About Following Christ

I get asked from time to time by atheists and skeptics why I make a distinction between following Christ and Christianity, or religion. To be clear, I do consider myself a Christian. The problem is that it’s a loaded word with lots of baggage that may or may not describe my life in Christ. “Religion” is even more vague and freighted, so these labels have almost no significant meaning. 

So let me explain the distinction with a few quick thoughts. I will also reference other posts (or series of posts) for further explanation, if you’re interested.

With regard to religion, as Robert Capon put so well, “Christianity is not a religion; it is the announcement of the end of religion.” (See post, “How Christianity is Not a Religion.”)

One can follow Jesus and be a religious Christian; but being a religious Christian does not necessarily mean one is following Christ (see my series, “Leaving Religion to Follow Christ.”)

As I’ve said before, religion is about us inviting God into our life; following Jesus is about Him inviting us into His life.

28-30 “Are you tired? Worn out? Burned out on religion? Come to me. Get away with me and you’ll recover your life. I’ll show you how to take a real rest. Walk with me and work with me—watch how I do it. Learn the unforced rhythms of grace. I won’t lay anything heavy or ill-fitting on you. Keep company with me and you’ll learn to live freely and lightly.” (Matt.11:28-30 MSG)

Religion, even the “Christian” version of religion, is performance-driven and transactional; following Christ is relationally-driven and transformational (see “The sheer brilliance of Jesus and the overcoming life“).

Following Christ is not about me trying to live a better life, but about me participating in Christ’s life.

 “My old identity has been co-crucified with Messiah and no longer lives; for the nails of his cross crucified me with him. And now the essence of this new life is no longer mine, for the Anointed One lives his life through me—we live in union as one! My new life is empowered by the faith of the Son of God who loves me so much that he gave himself for me, and dispenses his life into mine! (Gal.2:20 TPT)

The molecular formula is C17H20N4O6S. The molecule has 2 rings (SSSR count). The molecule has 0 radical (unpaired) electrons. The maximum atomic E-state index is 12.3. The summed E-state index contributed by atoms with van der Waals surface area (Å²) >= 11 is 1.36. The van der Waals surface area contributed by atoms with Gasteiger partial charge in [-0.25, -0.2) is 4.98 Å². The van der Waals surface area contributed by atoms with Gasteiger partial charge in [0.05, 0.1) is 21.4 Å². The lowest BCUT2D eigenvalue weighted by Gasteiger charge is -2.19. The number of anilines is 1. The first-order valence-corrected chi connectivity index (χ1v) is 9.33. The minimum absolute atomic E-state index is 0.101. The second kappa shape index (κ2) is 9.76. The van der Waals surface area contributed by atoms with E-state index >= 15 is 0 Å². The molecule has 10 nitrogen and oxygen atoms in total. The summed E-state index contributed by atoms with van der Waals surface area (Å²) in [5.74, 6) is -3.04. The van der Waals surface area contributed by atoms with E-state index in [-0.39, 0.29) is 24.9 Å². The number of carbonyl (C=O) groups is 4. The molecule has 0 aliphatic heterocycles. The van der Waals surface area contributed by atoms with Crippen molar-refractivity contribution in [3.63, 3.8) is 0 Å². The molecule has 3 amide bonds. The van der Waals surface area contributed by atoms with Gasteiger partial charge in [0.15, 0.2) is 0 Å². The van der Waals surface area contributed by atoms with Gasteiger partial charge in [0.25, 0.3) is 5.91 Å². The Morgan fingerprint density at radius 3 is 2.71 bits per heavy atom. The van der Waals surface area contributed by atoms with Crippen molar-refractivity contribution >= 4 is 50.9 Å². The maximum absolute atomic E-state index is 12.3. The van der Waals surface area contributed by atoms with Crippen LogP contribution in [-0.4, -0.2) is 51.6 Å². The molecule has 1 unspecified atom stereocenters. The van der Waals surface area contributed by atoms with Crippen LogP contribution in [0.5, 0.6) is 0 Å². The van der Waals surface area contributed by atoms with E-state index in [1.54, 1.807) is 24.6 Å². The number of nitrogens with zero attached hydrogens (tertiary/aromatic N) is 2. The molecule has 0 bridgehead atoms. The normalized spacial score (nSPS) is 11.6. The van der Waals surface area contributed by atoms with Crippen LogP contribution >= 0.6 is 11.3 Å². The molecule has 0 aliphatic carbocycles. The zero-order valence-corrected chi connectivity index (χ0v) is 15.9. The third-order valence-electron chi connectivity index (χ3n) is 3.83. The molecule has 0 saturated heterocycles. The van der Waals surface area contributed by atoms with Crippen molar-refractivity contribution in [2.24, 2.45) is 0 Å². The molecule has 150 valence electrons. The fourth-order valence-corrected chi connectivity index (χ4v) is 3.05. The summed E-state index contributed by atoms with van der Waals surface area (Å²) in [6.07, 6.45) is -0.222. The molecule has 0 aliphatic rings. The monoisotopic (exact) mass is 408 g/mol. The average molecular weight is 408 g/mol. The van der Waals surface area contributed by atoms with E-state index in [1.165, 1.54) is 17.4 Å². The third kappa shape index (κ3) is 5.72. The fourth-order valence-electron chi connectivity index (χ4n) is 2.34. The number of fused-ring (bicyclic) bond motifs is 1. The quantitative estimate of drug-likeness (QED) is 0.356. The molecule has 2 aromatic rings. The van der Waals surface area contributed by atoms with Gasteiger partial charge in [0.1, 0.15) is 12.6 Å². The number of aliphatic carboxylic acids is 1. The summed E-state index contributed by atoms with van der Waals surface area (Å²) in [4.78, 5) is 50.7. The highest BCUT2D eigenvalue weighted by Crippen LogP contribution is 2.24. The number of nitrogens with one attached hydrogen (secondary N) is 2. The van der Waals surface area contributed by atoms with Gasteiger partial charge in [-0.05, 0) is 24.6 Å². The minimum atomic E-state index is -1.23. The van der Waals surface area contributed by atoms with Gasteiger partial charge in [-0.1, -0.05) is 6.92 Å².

Following Jesus is not about knowing or saying the right things, it’s about doing what He says.

“But why do you call Me ‘Lord, Lord,’ and not do the things which I say?  (Luke 6:46)

Evidence that we’re following Jesus is not found in how much we know about the Bible, or how much faith we have, or by our importance in the church, or even how much we serve others. The only real evidence is how much we love (1 Cor.13:1-8; 1 John 4:7-8).

You can tell if you’re following Jesus by the “fruit” that’s produced in your life, which looks like…love, joy, peace, forbearance, kindness, goodness, faithfulness, gentleness and self-control (Gal.5:22-23). Of course, no ones life produces this fruit perfectly, but what does come forth won’t look like something else.

16 You can identify them by their fruit, that is, by the way they act. Can you pick grapes from thorn bushes, or figs from thistles? 17 A good tree produces good fruit, and a bad tree produces bad fruit. (Matt.7:16-17 NLT)

Finally, following Christ is about the continuing cooperative process with Christ that allows Him to work in and reshape the deepest and darkest parts of us, bringing us from glory to glory, which cultivates a renewed mind and an open heart as we become more like Him in this world (Rom.12:2; 2 Cor.3:18; 1 John 4:17).

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About Mel Wild

God's favorite (and so are you), a son and a father, happily married to the same beautiful woman for 37 years. We have three incredible adult children. My passion is pursuing the Father's heart in Christ and giving it away to others. My favorite pastime is being iconoclastic and trailblazing the depths of God's grace. I'm also senior pastor of Cornerstone Church in Wisconsin.
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14 Responses to About Following Christ

  1. Salvageable says:

    Interesting post. The apostle Paul rarely used the words “religion” or “religious,” and when he did, he generally used it as a negative term. He called the people of Athens religious because of their many temples to various gods, even an unknown god. And he referred to his prior life as a Pharisee as religious. By the way, Soren Kierkegaard also distinguished between the life of a Christian and life in Christendom. J.

    • Mel Wild says:

      Good points. In fact, Paul went so far as to say that religious service without love means nothing. (1 Cor. 13).

      • That is kind off interesting! I tend to really enjoy the Apostle Paul and one reason why is that he can really cut through all the deceptions and get to the heart of the matter. Kind of funny, it just occurred to me that before Paul had a change of heart, he actually WAS the religion of the day.